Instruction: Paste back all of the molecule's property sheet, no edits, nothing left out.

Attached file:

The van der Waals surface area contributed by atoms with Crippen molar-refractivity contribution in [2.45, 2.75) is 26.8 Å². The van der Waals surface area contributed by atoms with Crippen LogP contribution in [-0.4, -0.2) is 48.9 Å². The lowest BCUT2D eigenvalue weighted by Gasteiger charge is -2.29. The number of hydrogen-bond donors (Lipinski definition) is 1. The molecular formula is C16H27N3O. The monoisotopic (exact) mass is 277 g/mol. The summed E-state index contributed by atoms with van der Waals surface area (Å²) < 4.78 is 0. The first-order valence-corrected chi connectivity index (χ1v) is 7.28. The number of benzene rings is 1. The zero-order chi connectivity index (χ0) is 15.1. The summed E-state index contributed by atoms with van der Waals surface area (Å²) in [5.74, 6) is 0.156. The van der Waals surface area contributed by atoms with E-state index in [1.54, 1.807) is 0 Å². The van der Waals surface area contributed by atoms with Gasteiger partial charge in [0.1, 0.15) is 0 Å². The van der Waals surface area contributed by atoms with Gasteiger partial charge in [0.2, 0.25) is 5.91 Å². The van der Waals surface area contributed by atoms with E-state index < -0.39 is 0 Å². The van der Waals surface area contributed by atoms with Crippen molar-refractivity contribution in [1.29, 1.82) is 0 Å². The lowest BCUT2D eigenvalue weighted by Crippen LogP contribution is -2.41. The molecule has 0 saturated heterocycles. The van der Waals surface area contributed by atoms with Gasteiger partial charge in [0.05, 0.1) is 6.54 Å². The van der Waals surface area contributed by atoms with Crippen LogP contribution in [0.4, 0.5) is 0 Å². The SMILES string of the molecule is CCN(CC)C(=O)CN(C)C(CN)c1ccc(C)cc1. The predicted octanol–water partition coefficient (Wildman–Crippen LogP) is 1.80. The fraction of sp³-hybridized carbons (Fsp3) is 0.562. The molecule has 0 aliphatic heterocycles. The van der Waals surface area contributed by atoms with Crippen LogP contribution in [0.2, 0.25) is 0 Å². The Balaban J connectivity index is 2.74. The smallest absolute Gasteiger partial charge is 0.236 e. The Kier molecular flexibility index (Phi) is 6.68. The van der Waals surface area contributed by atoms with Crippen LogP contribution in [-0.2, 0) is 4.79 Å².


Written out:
The van der Waals surface area contributed by atoms with Crippen molar-refractivity contribution in [2.45, 2.75) is 26.8 Å². The van der Waals surface area contributed by atoms with Crippen LogP contribution in [-0.4, -0.2) is 48.9 Å². The lowest BCUT2D eigenvalue weighted by Gasteiger charge is -2.29. The number of hydrogen-bond donors (Lipinski definition) is 1. The molecular formula is C16H27N3O. The monoisotopic (exact) mass is 277 g/mol. The summed E-state index contributed by atoms with van der Waals surface area (Å²) < 4.78 is 0. The first-order valence-corrected chi connectivity index (χ1v) is 7.28. The number of benzene rings is 1. The zero-order chi connectivity index (χ0) is 15.1. The summed E-state index contributed by atoms with van der Waals surface area (Å²) in [5.74, 6) is 0.156. The van der Waals surface area contributed by atoms with E-state index in [1.54, 1.807) is 0 Å². The van der Waals surface area contributed by atoms with Gasteiger partial charge in [0.1, 0.15) is 0 Å². The van der Waals surface area contributed by atoms with Gasteiger partial charge in [0.2, 0.25) is 5.91 Å². The van der Waals surface area contributed by atoms with E-state index < -0.39 is 0 Å². The van der Waals surface area contributed by atoms with Crippen molar-refractivity contribution in [1.29, 1.82) is 0 Å². The lowest BCUT2D eigenvalue weighted by Crippen LogP contribution is -2.41. The molecule has 0 saturated heterocycles. The van der Waals surface area contributed by atoms with Gasteiger partial charge in [0.05, 0.1) is 6.54 Å². The van der Waals surface area contributed by atoms with Crippen LogP contribution in [0.4, 0.5) is 0 Å². The SMILES string of the molecule is CCN(CC)C(=O)CN(C)C(CN)c1ccc(C)cc1. The predicted octanol–water partition coefficient (Wildman–Crippen LogP) is 1.80. The fraction of sp³-hybridized carbons (Fsp3) is 0.562. The molecule has 0 aliphatic heterocycles. The van der Waals surface area contributed by atoms with Crippen LogP contribution in [0.2, 0.25) is 0 Å². The Balaban J connectivity index is 2.74. The smallest absolute Gasteiger partial charge is 0.236 e. The Kier molecular flexibility index (Phi) is 6.68. The van der Waals surface area contributed by atoms with Crippen LogP contribution in [-0.2, 0) is 4.79 Å².